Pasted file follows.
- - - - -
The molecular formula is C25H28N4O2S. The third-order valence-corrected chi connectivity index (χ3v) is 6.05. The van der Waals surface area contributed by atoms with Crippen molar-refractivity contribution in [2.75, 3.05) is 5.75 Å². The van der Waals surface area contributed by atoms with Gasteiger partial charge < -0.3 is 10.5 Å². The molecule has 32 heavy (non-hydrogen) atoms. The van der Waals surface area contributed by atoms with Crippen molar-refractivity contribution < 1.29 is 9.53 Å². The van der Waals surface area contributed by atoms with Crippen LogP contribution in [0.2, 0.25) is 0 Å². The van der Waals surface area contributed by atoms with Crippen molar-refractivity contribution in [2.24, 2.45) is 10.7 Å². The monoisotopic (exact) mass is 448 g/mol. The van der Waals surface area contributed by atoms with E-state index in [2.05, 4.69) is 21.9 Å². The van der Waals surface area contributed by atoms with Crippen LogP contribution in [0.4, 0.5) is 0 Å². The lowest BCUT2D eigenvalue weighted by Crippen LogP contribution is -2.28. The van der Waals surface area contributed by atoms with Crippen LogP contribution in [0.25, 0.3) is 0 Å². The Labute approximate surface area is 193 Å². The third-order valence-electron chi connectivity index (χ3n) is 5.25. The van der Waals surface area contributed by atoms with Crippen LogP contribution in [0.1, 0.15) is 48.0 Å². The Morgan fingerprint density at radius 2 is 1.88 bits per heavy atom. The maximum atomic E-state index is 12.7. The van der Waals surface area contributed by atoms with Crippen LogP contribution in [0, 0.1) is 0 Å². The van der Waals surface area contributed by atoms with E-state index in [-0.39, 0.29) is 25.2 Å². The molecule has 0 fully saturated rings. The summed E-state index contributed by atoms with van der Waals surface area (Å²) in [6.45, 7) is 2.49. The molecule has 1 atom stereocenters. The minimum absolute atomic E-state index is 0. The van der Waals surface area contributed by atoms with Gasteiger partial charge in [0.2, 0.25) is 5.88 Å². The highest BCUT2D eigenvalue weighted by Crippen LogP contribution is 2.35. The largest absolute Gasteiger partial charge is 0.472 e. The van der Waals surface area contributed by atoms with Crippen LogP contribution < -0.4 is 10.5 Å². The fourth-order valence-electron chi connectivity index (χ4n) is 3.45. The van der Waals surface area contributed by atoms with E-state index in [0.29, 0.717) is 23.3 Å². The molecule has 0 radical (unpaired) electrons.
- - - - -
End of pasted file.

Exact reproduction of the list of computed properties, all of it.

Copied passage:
The molecular formula is C25H28N4O2S. The third-order valence-corrected chi connectivity index (χ3v) is 6.05. The van der Waals surface area contributed by atoms with Crippen molar-refractivity contribution in [2.75, 3.05) is 5.75 Å². The van der Waals surface area contributed by atoms with Gasteiger partial charge < -0.3 is 10.5 Å². The molecule has 32 heavy (non-hydrogen) atoms. The van der Waals surface area contributed by atoms with Crippen molar-refractivity contribution < 1.29 is 9.53 Å². The van der Waals surface area contributed by atoms with Crippen LogP contribution in [0.2, 0.25) is 0 Å². The van der Waals surface area contributed by atoms with Crippen molar-refractivity contribution in [2.24, 2.45) is 10.7 Å². The monoisotopic (exact) mass is 448 g/mol. The van der Waals surface area contributed by atoms with E-state index in [2.05, 4.69) is 21.9 Å². The van der Waals surface area contributed by atoms with Crippen LogP contribution in [0.4, 0.5) is 0 Å². The lowest BCUT2D eigenvalue weighted by Crippen LogP contribution is -2.28. The van der Waals surface area contributed by atoms with Crippen LogP contribution in [0.25, 0.3) is 0 Å². The Labute approximate surface area is 193 Å². The third-order valence-electron chi connectivity index (χ3n) is 5.25. The van der Waals surface area contributed by atoms with Crippen LogP contribution in [0.1, 0.15) is 48.0 Å². The Morgan fingerprint density at radius 2 is 1.88 bits per heavy atom. The maximum atomic E-state index is 12.7. The van der Waals surface area contributed by atoms with Crippen LogP contribution in [0, 0.1) is 0 Å². The van der Waals surface area contributed by atoms with E-state index in [-0.39, 0.29) is 25.2 Å². The molecule has 0 fully saturated rings. The summed E-state index contributed by atoms with van der Waals surface area (Å²) in [6.45, 7) is 2.49. The molecule has 1 atom stereocenters. The minimum absolute atomic E-state index is 0. The van der Waals surface area contributed by atoms with Gasteiger partial charge in [0.2, 0.25) is 5.88 Å². The highest BCUT2D eigenvalue weighted by Crippen LogP contribution is 2.35. The largest absolute Gasteiger partial charge is 0.472 e. The van der Waals surface area contributed by atoms with Crippen LogP contribution < -0.4 is 10.5 Å². The fourth-order valence-electron chi connectivity index (χ4n) is 3.45. The van der Waals surface area contributed by atoms with E-state index in [0.29, 0.717) is 23.3 Å². The molecule has 0 radical (unpaired) electrons.